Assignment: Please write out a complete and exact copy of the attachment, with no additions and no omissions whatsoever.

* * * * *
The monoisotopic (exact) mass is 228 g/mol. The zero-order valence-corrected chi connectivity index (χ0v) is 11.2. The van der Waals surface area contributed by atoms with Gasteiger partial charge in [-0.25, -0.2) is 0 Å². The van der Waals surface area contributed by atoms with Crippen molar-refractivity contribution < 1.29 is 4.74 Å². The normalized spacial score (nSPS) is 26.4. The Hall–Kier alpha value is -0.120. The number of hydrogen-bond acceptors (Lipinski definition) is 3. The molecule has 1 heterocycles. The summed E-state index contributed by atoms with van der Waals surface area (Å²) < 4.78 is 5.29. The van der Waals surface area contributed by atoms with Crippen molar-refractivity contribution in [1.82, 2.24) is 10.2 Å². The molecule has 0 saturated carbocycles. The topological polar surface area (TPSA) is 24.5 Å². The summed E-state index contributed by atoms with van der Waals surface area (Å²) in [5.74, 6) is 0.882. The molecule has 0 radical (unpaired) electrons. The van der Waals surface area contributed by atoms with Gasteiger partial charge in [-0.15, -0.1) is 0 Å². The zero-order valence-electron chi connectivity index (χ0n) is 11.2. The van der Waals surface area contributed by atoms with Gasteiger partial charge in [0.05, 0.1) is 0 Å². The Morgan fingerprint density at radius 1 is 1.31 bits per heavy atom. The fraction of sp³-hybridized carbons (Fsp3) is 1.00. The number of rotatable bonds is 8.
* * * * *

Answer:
The monoisotopic (exact) mass is 228 g/mol. The zero-order valence-corrected chi connectivity index (χ0v) is 11.2. The van der Waals surface area contributed by atoms with Gasteiger partial charge in [-0.25, -0.2) is 0 Å². The van der Waals surface area contributed by atoms with Crippen molar-refractivity contribution < 1.29 is 4.74 Å². The normalized spacial score (nSPS) is 26.4. The Hall–Kier alpha value is -0.120. The number of hydrogen-bond acceptors (Lipinski definition) is 3. The molecule has 1 heterocycles. The summed E-state index contributed by atoms with van der Waals surface area (Å²) < 4.78 is 5.29. The van der Waals surface area contributed by atoms with Crippen molar-refractivity contribution in [1.82, 2.24) is 10.2 Å². The molecule has 0 saturated carbocycles. The topological polar surface area (TPSA) is 24.5 Å². The summed E-state index contributed by atoms with van der Waals surface area (Å²) in [5.74, 6) is 0.882. The molecule has 0 radical (unpaired) electrons. The van der Waals surface area contributed by atoms with Gasteiger partial charge in [-0.15, -0.1) is 0 Å². The zero-order valence-electron chi connectivity index (χ0n) is 11.2. The van der Waals surface area contributed by atoms with Gasteiger partial charge in [0.05, 0.1) is 0 Å². The Morgan fingerprint density at radius 1 is 1.31 bits per heavy atom. The fraction of sp³-hybridized carbons (Fsp3) is 1.00. The number of rotatable bonds is 8.